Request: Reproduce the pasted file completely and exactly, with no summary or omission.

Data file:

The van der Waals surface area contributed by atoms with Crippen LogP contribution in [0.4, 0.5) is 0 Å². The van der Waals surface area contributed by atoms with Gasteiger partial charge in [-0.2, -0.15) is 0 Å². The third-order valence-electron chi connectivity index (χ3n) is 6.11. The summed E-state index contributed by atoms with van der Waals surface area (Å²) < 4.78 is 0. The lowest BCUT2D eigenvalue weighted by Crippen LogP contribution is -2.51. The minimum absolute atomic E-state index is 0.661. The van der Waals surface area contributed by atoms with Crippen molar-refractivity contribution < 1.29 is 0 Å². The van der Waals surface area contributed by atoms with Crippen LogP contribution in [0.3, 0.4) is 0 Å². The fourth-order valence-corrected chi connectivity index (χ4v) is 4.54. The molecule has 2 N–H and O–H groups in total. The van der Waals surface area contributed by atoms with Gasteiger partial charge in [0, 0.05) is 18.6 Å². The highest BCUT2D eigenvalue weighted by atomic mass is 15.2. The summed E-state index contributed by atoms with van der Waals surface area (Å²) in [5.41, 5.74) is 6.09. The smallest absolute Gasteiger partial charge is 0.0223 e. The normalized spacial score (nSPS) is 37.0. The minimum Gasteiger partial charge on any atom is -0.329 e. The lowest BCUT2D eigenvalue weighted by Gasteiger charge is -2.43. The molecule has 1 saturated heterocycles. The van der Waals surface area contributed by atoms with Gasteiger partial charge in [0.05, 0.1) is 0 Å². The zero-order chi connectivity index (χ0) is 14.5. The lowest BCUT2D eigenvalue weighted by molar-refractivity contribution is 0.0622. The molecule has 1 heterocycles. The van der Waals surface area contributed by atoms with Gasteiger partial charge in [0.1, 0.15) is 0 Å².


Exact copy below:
The van der Waals surface area contributed by atoms with Crippen LogP contribution in [0.4, 0.5) is 0 Å². The van der Waals surface area contributed by atoms with Gasteiger partial charge in [-0.2, -0.15) is 0 Å². The third-order valence-electron chi connectivity index (χ3n) is 6.11. The summed E-state index contributed by atoms with van der Waals surface area (Å²) < 4.78 is 0. The lowest BCUT2D eigenvalue weighted by Crippen LogP contribution is -2.51. The minimum absolute atomic E-state index is 0.661. The van der Waals surface area contributed by atoms with Crippen molar-refractivity contribution < 1.29 is 0 Å². The van der Waals surface area contributed by atoms with Crippen LogP contribution in [0.3, 0.4) is 0 Å². The fourth-order valence-corrected chi connectivity index (χ4v) is 4.54. The molecule has 2 N–H and O–H groups in total. The van der Waals surface area contributed by atoms with Gasteiger partial charge in [0, 0.05) is 18.6 Å². The highest BCUT2D eigenvalue weighted by atomic mass is 15.2. The summed E-state index contributed by atoms with van der Waals surface area (Å²) in [5.41, 5.74) is 6.09. The smallest absolute Gasteiger partial charge is 0.0223 e. The normalized spacial score (nSPS) is 37.0. The minimum Gasteiger partial charge on any atom is -0.329 e. The lowest BCUT2D eigenvalue weighted by Gasteiger charge is -2.43. The molecule has 1 saturated heterocycles. The van der Waals surface area contributed by atoms with Gasteiger partial charge in [0.05, 0.1) is 0 Å². The zero-order chi connectivity index (χ0) is 14.5. The lowest BCUT2D eigenvalue weighted by molar-refractivity contribution is 0.0622. The molecule has 1 heterocycles. The van der Waals surface area contributed by atoms with Gasteiger partial charge in [0.1, 0.15) is 0 Å².